In March, MedPartners signed a strategic alliance with Aetna U.S. Healthcare to provide physician services for Aetna's health plans. It also has signed global capitated contracts with HMOs in California, Florida, Ohio and Oregon.
"We don't think physicians should be put at any disadvantage under the PSO legislation, but payers are giving us more and more risk," House says. "When I am at the table and bidding for groups of lives, I am relying on (insurers and HMOs) for marketing, administration and analysis of opportunities."
PhyCor, a Nashville-based PPM company, has a different perspective on PSOs.
Ronald Loeppke, PhyCor's vice president of medical affairs, says the company wants to keep its options open to develop its own PSOs or partner with hospitals and payers.
"Our preference is to contract with HMOs," Loeppke says. "But if we are in markets where HMOs have not established themselves or aren't interested, we are mobilized to become PSOs."
PhyCor manages 47 multispecialty groups and 3,300 physicians with equity relationships and manages the practices of another 16,000 physicians in IPAs.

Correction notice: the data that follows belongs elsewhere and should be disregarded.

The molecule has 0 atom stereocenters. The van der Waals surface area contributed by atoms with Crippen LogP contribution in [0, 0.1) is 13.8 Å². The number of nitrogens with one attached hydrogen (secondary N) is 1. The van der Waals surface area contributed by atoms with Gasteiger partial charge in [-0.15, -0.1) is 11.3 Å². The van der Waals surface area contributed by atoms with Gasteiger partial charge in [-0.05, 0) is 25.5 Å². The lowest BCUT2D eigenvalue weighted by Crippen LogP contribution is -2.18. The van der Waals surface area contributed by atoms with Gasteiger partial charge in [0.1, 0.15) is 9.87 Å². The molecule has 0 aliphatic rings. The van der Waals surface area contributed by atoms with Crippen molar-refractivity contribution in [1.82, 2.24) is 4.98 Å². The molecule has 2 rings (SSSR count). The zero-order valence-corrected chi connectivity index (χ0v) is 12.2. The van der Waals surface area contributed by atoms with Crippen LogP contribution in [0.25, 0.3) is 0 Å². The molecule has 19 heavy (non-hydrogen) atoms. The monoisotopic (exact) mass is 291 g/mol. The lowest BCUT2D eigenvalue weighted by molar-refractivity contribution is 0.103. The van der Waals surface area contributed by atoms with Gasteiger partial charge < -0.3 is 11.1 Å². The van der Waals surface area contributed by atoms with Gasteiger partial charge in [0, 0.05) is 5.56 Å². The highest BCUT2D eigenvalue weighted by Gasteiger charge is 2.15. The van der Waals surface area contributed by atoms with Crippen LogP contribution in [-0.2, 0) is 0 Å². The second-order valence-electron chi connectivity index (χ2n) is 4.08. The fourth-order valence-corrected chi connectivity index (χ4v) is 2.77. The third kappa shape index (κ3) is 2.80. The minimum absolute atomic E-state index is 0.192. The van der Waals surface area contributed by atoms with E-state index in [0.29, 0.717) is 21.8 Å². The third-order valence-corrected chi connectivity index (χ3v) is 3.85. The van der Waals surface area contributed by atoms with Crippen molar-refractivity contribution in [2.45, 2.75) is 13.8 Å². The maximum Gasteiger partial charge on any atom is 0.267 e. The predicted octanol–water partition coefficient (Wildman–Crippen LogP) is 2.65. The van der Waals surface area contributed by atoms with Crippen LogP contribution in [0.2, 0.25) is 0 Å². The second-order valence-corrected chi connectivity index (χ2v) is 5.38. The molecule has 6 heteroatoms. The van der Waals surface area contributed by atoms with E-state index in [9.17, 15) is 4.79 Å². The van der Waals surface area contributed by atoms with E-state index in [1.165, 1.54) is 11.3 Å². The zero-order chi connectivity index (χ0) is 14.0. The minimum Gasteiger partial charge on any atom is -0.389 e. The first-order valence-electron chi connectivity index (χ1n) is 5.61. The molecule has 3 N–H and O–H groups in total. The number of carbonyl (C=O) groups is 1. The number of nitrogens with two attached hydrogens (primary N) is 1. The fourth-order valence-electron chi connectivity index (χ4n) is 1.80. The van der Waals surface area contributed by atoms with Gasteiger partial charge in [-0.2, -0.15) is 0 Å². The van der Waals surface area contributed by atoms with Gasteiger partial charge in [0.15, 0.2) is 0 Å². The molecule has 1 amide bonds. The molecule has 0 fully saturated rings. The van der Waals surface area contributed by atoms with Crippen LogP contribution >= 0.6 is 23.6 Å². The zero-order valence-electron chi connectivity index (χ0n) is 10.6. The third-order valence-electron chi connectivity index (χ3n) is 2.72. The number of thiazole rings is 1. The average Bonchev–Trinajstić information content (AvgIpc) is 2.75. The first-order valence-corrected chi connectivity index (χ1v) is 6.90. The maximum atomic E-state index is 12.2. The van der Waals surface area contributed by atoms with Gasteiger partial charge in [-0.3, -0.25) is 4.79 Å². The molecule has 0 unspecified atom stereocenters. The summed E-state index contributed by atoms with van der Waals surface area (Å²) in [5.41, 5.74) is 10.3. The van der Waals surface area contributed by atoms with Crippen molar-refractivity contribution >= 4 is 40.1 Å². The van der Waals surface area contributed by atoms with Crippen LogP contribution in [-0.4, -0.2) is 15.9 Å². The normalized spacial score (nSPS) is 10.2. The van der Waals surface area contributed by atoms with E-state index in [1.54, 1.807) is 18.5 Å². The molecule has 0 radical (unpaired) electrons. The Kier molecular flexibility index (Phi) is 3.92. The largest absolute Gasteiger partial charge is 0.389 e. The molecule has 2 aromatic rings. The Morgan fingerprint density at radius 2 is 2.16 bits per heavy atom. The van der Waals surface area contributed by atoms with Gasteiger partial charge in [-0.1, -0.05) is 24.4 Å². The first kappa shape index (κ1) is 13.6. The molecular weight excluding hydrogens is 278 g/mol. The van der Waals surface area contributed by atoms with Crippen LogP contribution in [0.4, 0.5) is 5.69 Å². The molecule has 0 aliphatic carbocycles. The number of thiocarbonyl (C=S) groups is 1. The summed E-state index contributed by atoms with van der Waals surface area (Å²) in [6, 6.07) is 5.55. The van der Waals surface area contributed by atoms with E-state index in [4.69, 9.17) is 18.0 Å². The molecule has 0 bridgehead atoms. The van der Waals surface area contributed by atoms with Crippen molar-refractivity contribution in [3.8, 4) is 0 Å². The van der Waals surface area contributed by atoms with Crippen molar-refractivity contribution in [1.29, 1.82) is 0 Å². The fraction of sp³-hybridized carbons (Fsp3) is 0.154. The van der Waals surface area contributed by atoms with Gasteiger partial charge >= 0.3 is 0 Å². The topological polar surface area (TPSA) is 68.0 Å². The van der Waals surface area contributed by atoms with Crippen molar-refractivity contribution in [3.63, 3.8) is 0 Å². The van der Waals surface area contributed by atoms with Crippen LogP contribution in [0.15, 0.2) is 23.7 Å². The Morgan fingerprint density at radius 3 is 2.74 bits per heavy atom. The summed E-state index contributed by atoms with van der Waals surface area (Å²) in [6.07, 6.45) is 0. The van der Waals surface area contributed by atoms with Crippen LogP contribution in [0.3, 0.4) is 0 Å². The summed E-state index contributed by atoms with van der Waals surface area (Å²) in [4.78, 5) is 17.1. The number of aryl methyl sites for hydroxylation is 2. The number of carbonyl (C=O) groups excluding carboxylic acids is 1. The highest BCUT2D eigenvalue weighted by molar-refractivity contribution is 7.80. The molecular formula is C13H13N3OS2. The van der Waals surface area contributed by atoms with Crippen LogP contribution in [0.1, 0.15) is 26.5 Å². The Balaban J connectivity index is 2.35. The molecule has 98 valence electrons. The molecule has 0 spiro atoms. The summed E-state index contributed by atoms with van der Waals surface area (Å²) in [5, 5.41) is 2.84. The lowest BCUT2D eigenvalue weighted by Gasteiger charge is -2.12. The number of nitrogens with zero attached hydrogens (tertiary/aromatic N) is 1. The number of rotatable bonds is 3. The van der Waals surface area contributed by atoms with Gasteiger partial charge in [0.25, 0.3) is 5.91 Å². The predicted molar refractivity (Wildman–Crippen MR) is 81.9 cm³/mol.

Some HMOs might be interested in forming partnerships with PSOs, Loeppke says. "They might delegate medical management to provider-driven organizations. There are incentives to building in the quality of care as it is delivered rather than after the fact in utilization review."
As part of PhyCor's preparation for accepting Medicare risk contracts, Loeppke says PhyCor is working on improving its medical risk assessments of seniors.
Typical risk factors of Medicare beneficiaries include injuries from falls and medication interactions.
"The Medicare-age population requires more preventive care, health screenings and immunizations based on age and sex than the commercial market," he says.
"These must be done on a proactive basis rather than waiting for them to come into the hospital when the costs are going to be high."
Jay Greene is a St. Paul, Minn.-based freelance writer who specializes in healthcare business issues.